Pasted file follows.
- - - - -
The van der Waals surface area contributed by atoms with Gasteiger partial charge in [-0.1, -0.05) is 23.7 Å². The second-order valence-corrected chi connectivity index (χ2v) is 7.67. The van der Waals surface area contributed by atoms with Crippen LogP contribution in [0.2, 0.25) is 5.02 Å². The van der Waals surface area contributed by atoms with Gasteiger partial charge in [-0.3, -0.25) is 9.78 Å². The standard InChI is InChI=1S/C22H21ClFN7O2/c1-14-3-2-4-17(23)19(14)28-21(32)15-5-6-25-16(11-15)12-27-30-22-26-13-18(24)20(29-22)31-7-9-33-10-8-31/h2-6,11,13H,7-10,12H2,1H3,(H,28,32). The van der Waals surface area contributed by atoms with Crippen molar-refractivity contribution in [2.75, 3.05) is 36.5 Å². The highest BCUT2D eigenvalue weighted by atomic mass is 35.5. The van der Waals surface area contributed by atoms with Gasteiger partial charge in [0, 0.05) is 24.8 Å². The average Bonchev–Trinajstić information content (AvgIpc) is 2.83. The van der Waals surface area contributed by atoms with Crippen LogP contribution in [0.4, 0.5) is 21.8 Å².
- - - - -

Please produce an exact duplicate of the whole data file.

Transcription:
The van der Waals surface area contributed by atoms with Gasteiger partial charge in [-0.1, -0.05) is 23.7 Å². The second-order valence-corrected chi connectivity index (χ2v) is 7.67. The van der Waals surface area contributed by atoms with Crippen LogP contribution in [0.2, 0.25) is 5.02 Å². The van der Waals surface area contributed by atoms with Gasteiger partial charge in [-0.3, -0.25) is 9.78 Å². The standard InChI is InChI=1S/C22H21ClFN7O2/c1-14-3-2-4-17(23)19(14)28-21(32)15-5-6-25-16(11-15)12-27-30-22-26-13-18(24)20(29-22)31-7-9-33-10-8-31/h2-6,11,13H,7-10,12H2,1H3,(H,28,32). The van der Waals surface area contributed by atoms with Crippen molar-refractivity contribution in [2.75, 3.05) is 36.5 Å². The highest BCUT2D eigenvalue weighted by atomic mass is 35.5. The van der Waals surface area contributed by atoms with Gasteiger partial charge in [0, 0.05) is 24.8 Å². The average Bonchev–Trinajstić information content (AvgIpc) is 2.83. The van der Waals surface area contributed by atoms with Crippen LogP contribution in [0.4, 0.5) is 21.8 Å².